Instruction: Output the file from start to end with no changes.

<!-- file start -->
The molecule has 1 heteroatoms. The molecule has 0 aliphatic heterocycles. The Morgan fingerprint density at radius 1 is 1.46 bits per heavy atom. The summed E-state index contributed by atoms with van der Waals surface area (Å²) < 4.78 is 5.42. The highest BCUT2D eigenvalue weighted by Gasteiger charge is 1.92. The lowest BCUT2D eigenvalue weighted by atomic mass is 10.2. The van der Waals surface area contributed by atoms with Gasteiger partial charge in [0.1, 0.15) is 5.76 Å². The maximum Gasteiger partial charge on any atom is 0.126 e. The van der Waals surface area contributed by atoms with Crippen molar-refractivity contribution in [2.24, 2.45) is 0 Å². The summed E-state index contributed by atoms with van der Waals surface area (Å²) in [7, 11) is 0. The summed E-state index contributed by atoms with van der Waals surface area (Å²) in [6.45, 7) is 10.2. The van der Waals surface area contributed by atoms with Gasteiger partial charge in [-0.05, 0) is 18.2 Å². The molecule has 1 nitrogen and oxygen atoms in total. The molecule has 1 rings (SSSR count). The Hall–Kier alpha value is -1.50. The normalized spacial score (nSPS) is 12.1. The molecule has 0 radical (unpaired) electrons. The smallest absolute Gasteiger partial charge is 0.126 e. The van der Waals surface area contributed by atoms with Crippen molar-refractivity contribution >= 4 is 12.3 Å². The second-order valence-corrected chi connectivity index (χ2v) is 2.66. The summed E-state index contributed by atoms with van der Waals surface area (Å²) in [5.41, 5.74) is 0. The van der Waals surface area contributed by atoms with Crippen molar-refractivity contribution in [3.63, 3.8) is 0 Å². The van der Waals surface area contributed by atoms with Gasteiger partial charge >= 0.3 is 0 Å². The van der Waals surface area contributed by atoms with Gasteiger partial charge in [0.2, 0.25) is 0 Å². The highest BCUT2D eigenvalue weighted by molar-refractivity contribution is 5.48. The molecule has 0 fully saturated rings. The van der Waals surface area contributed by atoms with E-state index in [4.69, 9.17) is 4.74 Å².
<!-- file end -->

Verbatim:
The molecule has 1 heteroatoms. The molecule has 0 aliphatic heterocycles. The Morgan fingerprint density at radius 1 is 1.46 bits per heavy atom. The summed E-state index contributed by atoms with van der Waals surface area (Å²) < 4.78 is 5.42. The highest BCUT2D eigenvalue weighted by Gasteiger charge is 1.92. The lowest BCUT2D eigenvalue weighted by atomic mass is 10.2. The van der Waals surface area contributed by atoms with Gasteiger partial charge in [0.1, 0.15) is 5.76 Å². The maximum Gasteiger partial charge on any atom is 0.126 e. The van der Waals surface area contributed by atoms with Crippen molar-refractivity contribution in [2.24, 2.45) is 0 Å². The summed E-state index contributed by atoms with van der Waals surface area (Å²) in [7, 11) is 0. The summed E-state index contributed by atoms with van der Waals surface area (Å²) in [6.45, 7) is 10.2. The van der Waals surface area contributed by atoms with Gasteiger partial charge in [-0.05, 0) is 18.2 Å². The molecule has 1 nitrogen and oxygen atoms in total. The molecule has 1 rings (SSSR count). The Hall–Kier alpha value is -1.50. The normalized spacial score (nSPS) is 12.1. The molecule has 0 radical (unpaired) electrons. The smallest absolute Gasteiger partial charge is 0.126 e. The van der Waals surface area contributed by atoms with Crippen molar-refractivity contribution >= 4 is 12.3 Å². The second-order valence-corrected chi connectivity index (χ2v) is 2.66. The summed E-state index contributed by atoms with van der Waals surface area (Å²) in [5.41, 5.74) is 0. The van der Waals surface area contributed by atoms with Crippen molar-refractivity contribution in [3.63, 3.8) is 0 Å². The van der Waals surface area contributed by atoms with Gasteiger partial charge >= 0.3 is 0 Å². The van der Waals surface area contributed by atoms with Gasteiger partial charge in [0.2, 0.25) is 0 Å². The highest BCUT2D eigenvalue weighted by molar-refractivity contribution is 5.48. The molecule has 0 fully saturated rings. The van der Waals surface area contributed by atoms with E-state index in [4.69, 9.17) is 4.74 Å².